Born in 1934, Paul started singing at 11 years-old and early on his career, he performed at several clubs and college campuses with several music legends, including Charlie “Bird” Parker, Nina Simone, Miles Davis and Roberta Flack, NBC 10 wrote. Serving in the army with Elvis Presley, in 1968 Paul released his debut album “Feelin’ Good at the Cadillac Club.”

One of his most popular songs, “Me and Mrs. Jones” debuted in 1972 helping him become a household name and a constant on record players across the country. That song reached number one of the Billboard charts and earned him a Grammy award. Overall, during his amazing career, Paul released a total of 15 albums.

R.I.P. Musical Master, Genius and Unforgettable Legend Prince

Prince (photo via nytimes.com)
Prince (photo via nytimes.com)

article by Lori Lakin Hutcherson

Even though the news is minutes old, I’m sure you’ve all heard by now. I still can’t process it fully, and am having serious trouble accepting it, but after following TMZ, then Huffington Post, then Rolling Stone and the New York Times reports, I have to.   We all have to admit that it’s true – one of the best musicians ever to walk the Earth – Prince (born Prince Rogers Nelson) has passed away at age 57.  Whether it was from complications due to his recent bout with the flu or some other reason – what really matters is that he is gone and the world has lost a genius and musical visionary.

While the grief over his passing will be palpable and far from short-lived, we wanted to take this moment to celebrate the legacy and artistry of the man who won an Academy Award, multiple Grammys, is a Rock and Roll Hall of Famer, and gave us “Purple Rain”, “Sign of the Times”, “Controversy”, “Dirty Mind”, “1999” and “LoveSexy” to name a few, and wish his singular spirit all the best on the next phase of his journey.

I have no idea how long the video below will remain up on YouTube, but while it is:

 

Mavis Staples Tells Her Own Story in HBO Documentary “Mavis!”

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Mavis Staples attends the NY Premiere of HBO’s documentary film ‘MAVIS!’ at Florence Gould Hall on February 24, 2016 in New York City.  (MICHAEL LOCCISANO/GETTY IMAGES FOR HBO)

article by Nsenga K. Burton, Ph. D. via theroot.com

Legendary singer and civil rights activist Mavis Staples has been in the business of making music and changing lives for over 60 years. The Chicago-born singer with the signature raspy voice launched her career in 1950 as part of the family gospel group The Staple Singers, comprised of her father (Pops) and three older sisters (Cleotha, Pervis and Yvonne). The “skinny 15-year-old girl with the big voice” was often mistaken for a man or a big woman, surprising fans with her childlike appearance despite her full-bodied voice.

Like many family acts, the Staples honed their craft in the church before taking their show on the road. Having recorded a couple of singles, the Staples Singers hit their stride with the 1957 release of “Uncloudy Day,” on the renowned Vee-Jay Records, which became a mainstream hit. The rest as they say is music history. Staples’ life and times as a singer and activist are chronicled in the HBO documentary Mavis!, directed by Jessica Edwards, who made it her goal to capture the life of a living legend in her words on her terms, having realized that “No one had done the story of her.”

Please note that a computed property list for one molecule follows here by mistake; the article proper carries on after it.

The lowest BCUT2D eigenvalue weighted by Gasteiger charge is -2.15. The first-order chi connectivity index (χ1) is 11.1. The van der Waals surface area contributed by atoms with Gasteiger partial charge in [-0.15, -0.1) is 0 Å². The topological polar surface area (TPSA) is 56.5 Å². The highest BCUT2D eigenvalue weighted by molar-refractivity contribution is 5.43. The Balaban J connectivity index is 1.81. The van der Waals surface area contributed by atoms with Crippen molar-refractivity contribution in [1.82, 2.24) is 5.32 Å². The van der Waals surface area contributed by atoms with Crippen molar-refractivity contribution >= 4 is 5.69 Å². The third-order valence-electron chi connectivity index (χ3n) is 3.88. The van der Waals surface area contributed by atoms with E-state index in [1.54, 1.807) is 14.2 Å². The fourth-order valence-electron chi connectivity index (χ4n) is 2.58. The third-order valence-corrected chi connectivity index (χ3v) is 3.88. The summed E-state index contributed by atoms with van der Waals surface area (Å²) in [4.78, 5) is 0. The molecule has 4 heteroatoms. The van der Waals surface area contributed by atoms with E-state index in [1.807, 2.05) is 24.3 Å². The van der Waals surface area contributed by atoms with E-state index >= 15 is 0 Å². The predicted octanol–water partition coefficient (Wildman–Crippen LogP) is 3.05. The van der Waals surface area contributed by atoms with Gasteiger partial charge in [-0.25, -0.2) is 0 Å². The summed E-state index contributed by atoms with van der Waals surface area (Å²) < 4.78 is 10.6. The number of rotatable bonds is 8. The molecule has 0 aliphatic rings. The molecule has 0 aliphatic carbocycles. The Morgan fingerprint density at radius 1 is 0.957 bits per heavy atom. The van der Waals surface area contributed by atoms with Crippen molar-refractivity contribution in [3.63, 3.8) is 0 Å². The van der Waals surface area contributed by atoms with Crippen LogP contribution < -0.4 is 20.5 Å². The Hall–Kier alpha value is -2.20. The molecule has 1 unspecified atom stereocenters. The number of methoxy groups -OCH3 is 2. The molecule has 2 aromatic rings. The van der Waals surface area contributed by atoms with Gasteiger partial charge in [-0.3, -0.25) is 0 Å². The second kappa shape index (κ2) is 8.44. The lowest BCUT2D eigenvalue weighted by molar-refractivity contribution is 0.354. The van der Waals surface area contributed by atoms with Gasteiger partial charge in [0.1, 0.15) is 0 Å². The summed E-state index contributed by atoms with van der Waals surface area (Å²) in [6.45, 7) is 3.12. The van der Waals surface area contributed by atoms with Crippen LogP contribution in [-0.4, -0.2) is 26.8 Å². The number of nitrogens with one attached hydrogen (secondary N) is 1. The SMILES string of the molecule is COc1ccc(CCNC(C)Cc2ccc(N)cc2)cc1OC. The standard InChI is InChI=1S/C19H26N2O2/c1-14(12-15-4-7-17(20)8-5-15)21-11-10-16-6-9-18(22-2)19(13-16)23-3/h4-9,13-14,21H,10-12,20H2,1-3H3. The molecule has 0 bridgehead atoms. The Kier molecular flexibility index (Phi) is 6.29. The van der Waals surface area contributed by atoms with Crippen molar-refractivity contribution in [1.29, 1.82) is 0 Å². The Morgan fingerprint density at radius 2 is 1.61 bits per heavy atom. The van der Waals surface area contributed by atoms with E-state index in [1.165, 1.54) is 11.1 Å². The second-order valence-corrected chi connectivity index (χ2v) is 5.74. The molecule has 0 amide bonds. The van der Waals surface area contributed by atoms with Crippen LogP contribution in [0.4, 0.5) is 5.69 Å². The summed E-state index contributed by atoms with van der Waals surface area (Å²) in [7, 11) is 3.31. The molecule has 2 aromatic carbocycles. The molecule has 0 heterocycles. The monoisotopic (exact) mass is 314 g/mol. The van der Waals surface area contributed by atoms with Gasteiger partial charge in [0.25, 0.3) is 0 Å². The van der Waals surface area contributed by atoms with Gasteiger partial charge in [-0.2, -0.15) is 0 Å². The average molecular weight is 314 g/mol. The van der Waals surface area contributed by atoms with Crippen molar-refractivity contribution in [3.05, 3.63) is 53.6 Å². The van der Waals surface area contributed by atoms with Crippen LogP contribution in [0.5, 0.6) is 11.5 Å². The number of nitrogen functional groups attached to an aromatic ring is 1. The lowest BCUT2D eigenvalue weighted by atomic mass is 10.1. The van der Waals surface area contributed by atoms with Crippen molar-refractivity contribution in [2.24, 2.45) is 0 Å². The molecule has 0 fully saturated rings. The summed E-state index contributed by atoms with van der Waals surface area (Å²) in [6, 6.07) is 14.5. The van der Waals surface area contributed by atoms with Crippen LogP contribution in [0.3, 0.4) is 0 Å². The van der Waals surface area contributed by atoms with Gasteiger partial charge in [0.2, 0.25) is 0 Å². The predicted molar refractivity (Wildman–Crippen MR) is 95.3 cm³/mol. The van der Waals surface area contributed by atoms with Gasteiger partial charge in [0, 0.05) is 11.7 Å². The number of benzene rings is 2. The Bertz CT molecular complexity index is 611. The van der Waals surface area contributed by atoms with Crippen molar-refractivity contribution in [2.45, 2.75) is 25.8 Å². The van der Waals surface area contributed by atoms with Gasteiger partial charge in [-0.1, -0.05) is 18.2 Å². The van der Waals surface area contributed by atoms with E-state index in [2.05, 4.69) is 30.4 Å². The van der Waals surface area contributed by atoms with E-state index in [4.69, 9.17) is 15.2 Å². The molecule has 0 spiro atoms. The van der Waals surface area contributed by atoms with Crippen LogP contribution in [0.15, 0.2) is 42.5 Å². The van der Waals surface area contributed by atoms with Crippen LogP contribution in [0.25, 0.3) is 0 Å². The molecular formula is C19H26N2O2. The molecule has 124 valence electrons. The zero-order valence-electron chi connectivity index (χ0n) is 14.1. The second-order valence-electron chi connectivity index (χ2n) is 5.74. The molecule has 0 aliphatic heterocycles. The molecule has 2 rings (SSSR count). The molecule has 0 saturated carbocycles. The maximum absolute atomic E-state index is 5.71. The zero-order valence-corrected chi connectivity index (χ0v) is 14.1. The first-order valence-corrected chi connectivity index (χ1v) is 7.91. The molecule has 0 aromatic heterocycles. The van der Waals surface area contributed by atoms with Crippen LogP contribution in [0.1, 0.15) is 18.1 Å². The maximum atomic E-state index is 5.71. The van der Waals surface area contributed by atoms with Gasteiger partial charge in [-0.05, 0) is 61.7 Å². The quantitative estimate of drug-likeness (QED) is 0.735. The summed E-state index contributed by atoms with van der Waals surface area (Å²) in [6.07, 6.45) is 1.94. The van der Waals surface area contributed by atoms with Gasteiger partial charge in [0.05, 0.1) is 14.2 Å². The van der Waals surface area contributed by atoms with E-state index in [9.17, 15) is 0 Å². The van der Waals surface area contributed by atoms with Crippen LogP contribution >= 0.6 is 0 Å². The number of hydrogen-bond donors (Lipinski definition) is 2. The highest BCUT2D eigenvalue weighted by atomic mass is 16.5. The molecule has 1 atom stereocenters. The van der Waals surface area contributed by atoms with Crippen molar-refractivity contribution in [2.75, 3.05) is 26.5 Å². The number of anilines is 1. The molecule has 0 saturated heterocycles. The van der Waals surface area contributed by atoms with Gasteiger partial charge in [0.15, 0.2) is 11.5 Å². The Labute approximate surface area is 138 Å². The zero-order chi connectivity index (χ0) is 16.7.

Mavis! chronicles the rise of the Staples Singers and their evolution from gospel to freedom songs to soul music. Staples leads viewers down memory lane recalling the group’s work with Dr. Martin Luther King, Jr. and the civil rights movement, her romance with the love of her life (musical giant Bob Dylan) and Staples desire to remain humble despite her staying power and overcoming the precariousness of the music business.

The 76-year-old, who still lives in Chicago, is still touring and picking up awards, having recently won a 2016 Grammy for Best Roots Performance for the song, “See That My Grave is Kept Clean.”  Staples is proud of her win. “It’s a wonderful feeling for an artist of my generation to be honored and recognized,” says Staples. “It’s very inspiring and it makes me feel like my decision not to retire and to keep making new music was the right one,” she adds.

To read more, go to: http://www.theroot.com/articles/culture/2016/03/mavis_staples_tells_her_own_story_in_mavis.html

Mavis! is currently airing on HBO. Check local listings

R.I.P. Grammy Award-Winning Singer and Chart-Topping Artist Natalie Cole

Natalie Cole performing in 2007. (Credit: Radek Pietruszka/European Pressphoto Agency)

Natalie Cole, the Grammy Award-winning singer whose hits included “Inseparable,” “This Will Be,” “Our Love,” “Pink Cadillac” and “Unforgettable,” a virtual duet with her father, Nat King Cole, that topped the Billboard charts in 1991, died in Los Angeles on Thursday. She was 65.

Maureen O’Connor, a spokeswoman for Ms. Cole, confirmed her death without giving a cause, according to The Associated Press. Ms. Cole had undergone a kidney transplant in 2009 and had suffered from other ailments recently, forcing the cancellation of a series of tour dates in November and December.

Ms. Cole — who was raised around jazz royalty in the company of her father and her mother, Maria Hawkins Cole, a singer who worked with Duke Ellington and Count Basie — came into her own as a singer in the 1970s by staking out her own territory in R&B. Her first album, “Inseparable,” in 1975, won two Grammys, and “Sophisticated Lady,” on a follow-up album the next year, won another.

Ms. Cole’s reputation declined for several years, partly because of struggles with drug addiction. But she came back, creating the biggest hit of her career by uniting, at least in the studio, with the legacy and voice of her father, singing along with him on a recording of his standard “Unforgettable” and winning several Grammys in 1991.